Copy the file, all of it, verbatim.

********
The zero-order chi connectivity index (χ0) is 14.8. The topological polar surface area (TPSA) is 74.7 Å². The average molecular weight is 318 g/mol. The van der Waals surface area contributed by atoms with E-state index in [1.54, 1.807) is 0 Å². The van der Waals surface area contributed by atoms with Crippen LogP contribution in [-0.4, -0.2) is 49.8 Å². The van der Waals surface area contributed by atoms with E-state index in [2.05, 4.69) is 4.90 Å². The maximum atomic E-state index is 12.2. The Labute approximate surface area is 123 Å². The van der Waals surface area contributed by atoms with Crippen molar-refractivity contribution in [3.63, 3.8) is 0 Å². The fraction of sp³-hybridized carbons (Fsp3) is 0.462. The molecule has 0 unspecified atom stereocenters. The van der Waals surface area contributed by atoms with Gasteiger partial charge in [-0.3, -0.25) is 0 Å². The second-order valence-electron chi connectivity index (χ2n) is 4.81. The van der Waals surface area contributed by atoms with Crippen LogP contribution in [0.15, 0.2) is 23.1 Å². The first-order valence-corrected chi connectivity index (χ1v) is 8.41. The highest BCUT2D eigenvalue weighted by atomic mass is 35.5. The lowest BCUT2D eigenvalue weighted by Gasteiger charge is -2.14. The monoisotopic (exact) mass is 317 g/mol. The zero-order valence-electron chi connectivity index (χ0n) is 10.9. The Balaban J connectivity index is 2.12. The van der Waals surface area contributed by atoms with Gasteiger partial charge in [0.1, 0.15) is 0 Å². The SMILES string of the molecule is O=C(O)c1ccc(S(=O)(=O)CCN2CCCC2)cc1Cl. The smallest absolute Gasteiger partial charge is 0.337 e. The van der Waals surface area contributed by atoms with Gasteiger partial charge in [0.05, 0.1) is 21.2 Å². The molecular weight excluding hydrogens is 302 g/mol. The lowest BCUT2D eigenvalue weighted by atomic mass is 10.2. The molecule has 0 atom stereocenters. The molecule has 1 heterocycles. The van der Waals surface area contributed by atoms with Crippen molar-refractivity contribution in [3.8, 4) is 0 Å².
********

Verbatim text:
The zero-order chi connectivity index (χ0) is 14.8. The topological polar surface area (TPSA) is 74.7 Å². The average molecular weight is 318 g/mol. The van der Waals surface area contributed by atoms with E-state index in [1.54, 1.807) is 0 Å². The van der Waals surface area contributed by atoms with Crippen LogP contribution in [-0.4, -0.2) is 49.8 Å². The van der Waals surface area contributed by atoms with E-state index in [2.05, 4.69) is 4.90 Å². The maximum atomic E-state index is 12.2. The Labute approximate surface area is 123 Å². The van der Waals surface area contributed by atoms with Crippen molar-refractivity contribution in [3.63, 3.8) is 0 Å². The fraction of sp³-hybridized carbons (Fsp3) is 0.462. The molecule has 0 unspecified atom stereocenters. The van der Waals surface area contributed by atoms with Gasteiger partial charge in [-0.3, -0.25) is 0 Å². The second-order valence-electron chi connectivity index (χ2n) is 4.81. The van der Waals surface area contributed by atoms with Crippen LogP contribution in [0.15, 0.2) is 23.1 Å². The first-order valence-corrected chi connectivity index (χ1v) is 8.41. The highest BCUT2D eigenvalue weighted by atomic mass is 35.5. The lowest BCUT2D eigenvalue weighted by Gasteiger charge is -2.14. The monoisotopic (exact) mass is 317 g/mol. The zero-order valence-electron chi connectivity index (χ0n) is 10.9. The Balaban J connectivity index is 2.12. The van der Waals surface area contributed by atoms with Gasteiger partial charge in [0.1, 0.15) is 0 Å². The SMILES string of the molecule is O=C(O)c1ccc(S(=O)(=O)CCN2CCCC2)cc1Cl. The smallest absolute Gasteiger partial charge is 0.337 e. The van der Waals surface area contributed by atoms with Gasteiger partial charge in [0.05, 0.1) is 21.2 Å². The molecular weight excluding hydrogens is 302 g/mol. The lowest BCUT2D eigenvalue weighted by atomic mass is 10.2. The molecule has 0 atom stereocenters. The molecule has 1 heterocycles. The van der Waals surface area contributed by atoms with Crippen molar-refractivity contribution in [3.8, 4) is 0 Å².